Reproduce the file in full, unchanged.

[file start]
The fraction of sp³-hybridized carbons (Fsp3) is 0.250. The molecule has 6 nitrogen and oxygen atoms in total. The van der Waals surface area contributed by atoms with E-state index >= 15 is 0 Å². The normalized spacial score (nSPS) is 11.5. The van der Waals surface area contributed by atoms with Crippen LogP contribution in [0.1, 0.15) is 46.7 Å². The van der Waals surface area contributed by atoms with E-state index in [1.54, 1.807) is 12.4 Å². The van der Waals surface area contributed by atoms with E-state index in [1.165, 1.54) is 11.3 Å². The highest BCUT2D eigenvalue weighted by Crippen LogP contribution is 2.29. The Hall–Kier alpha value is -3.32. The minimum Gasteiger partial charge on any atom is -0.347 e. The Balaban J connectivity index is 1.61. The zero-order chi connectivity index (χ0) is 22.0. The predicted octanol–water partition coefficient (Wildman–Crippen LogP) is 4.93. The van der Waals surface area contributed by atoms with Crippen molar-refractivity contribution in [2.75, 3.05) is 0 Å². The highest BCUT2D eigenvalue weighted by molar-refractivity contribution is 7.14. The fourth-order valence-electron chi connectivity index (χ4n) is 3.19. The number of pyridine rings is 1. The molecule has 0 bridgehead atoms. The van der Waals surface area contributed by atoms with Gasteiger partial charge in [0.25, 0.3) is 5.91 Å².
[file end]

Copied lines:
The fraction of sp³-hybridized carbons (Fsp3) is 0.250. The molecule has 6 nitrogen and oxygen atoms in total. The van der Waals surface area contributed by atoms with E-state index >= 15 is 0 Å². The normalized spacial score (nSPS) is 11.5. The van der Waals surface area contributed by atoms with Crippen LogP contribution in [0.1, 0.15) is 46.7 Å². The van der Waals surface area contributed by atoms with E-state index in [1.54, 1.807) is 12.4 Å². The van der Waals surface area contributed by atoms with E-state index in [1.165, 1.54) is 11.3 Å². The highest BCUT2D eigenvalue weighted by Crippen LogP contribution is 2.29. The Hall–Kier alpha value is -3.32. The minimum Gasteiger partial charge on any atom is -0.347 e. The Balaban J connectivity index is 1.61. The zero-order chi connectivity index (χ0) is 22.0. The predicted octanol–water partition coefficient (Wildman–Crippen LogP) is 4.93. The van der Waals surface area contributed by atoms with Crippen molar-refractivity contribution in [2.75, 3.05) is 0 Å². The highest BCUT2D eigenvalue weighted by molar-refractivity contribution is 7.14. The fourth-order valence-electron chi connectivity index (χ4n) is 3.19. The number of pyridine rings is 1. The molecule has 0 bridgehead atoms. The van der Waals surface area contributed by atoms with Gasteiger partial charge in [0.25, 0.3) is 5.91 Å².